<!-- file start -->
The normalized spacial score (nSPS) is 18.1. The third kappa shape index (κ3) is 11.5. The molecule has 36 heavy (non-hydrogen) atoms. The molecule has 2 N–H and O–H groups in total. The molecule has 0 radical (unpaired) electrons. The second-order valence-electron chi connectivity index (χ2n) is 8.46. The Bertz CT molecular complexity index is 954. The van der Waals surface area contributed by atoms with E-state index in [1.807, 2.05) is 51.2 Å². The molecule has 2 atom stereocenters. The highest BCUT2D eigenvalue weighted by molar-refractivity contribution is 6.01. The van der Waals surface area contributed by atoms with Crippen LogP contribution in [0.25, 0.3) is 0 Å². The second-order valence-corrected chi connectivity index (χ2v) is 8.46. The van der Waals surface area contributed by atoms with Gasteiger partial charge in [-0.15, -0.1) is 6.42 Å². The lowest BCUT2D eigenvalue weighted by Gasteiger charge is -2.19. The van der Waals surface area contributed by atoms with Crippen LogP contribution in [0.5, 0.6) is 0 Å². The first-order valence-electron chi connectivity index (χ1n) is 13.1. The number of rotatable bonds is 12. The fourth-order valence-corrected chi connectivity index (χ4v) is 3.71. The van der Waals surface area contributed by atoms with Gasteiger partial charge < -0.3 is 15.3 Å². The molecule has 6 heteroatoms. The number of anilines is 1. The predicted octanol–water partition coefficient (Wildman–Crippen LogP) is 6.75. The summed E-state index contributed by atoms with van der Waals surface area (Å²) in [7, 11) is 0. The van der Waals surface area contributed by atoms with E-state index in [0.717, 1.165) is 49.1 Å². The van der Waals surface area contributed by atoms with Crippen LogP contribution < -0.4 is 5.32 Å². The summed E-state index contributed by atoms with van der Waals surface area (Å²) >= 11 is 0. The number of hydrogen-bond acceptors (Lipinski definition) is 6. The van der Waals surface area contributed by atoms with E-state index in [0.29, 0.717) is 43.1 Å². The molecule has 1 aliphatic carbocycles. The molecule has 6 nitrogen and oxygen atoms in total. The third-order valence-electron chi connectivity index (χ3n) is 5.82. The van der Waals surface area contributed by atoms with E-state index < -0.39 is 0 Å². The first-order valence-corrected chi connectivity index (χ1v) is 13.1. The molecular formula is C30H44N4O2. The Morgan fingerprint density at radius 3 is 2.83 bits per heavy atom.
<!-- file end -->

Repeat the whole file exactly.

The normalized spacial score (nSPS) is 18.1. The third kappa shape index (κ3) is 11.5. The molecule has 36 heavy (non-hydrogen) atoms. The molecule has 2 N–H and O–H groups in total. The molecule has 0 radical (unpaired) electrons. The second-order valence-electron chi connectivity index (χ2n) is 8.46. The Bertz CT molecular complexity index is 954. The van der Waals surface area contributed by atoms with E-state index in [1.807, 2.05) is 51.2 Å². The molecule has 2 atom stereocenters. The highest BCUT2D eigenvalue weighted by molar-refractivity contribution is 6.01. The van der Waals surface area contributed by atoms with Crippen LogP contribution in [0.25, 0.3) is 0 Å². The second-order valence-corrected chi connectivity index (χ2v) is 8.46. The van der Waals surface area contributed by atoms with Gasteiger partial charge in [-0.15, -0.1) is 6.42 Å². The lowest BCUT2D eigenvalue weighted by Gasteiger charge is -2.19. The van der Waals surface area contributed by atoms with Crippen LogP contribution in [0.5, 0.6) is 0 Å². The first-order valence-electron chi connectivity index (χ1n) is 13.1. The number of rotatable bonds is 12. The fourth-order valence-corrected chi connectivity index (χ4v) is 3.71. The van der Waals surface area contributed by atoms with Gasteiger partial charge < -0.3 is 15.3 Å². The molecule has 6 heteroatoms. The number of anilines is 1. The predicted octanol–water partition coefficient (Wildman–Crippen LogP) is 6.75. The summed E-state index contributed by atoms with van der Waals surface area (Å²) in [7, 11) is 0. The van der Waals surface area contributed by atoms with E-state index in [0.717, 1.165) is 49.1 Å². The van der Waals surface area contributed by atoms with Crippen LogP contribution < -0.4 is 5.32 Å². The summed E-state index contributed by atoms with van der Waals surface area (Å²) >= 11 is 0. The number of hydrogen-bond acceptors (Lipinski definition) is 6. The van der Waals surface area contributed by atoms with E-state index in [0.29, 0.717) is 43.1 Å². The molecule has 1 aliphatic carbocycles. The molecule has 6 nitrogen and oxygen atoms in total. The third-order valence-electron chi connectivity index (χ3n) is 5.82. The van der Waals surface area contributed by atoms with E-state index < -0.39 is 0 Å². The first-order valence-corrected chi connectivity index (χ1v) is 13.1. The molecular formula is C30H44N4O2. The Morgan fingerprint density at radius 3 is 2.83 bits per heavy atom.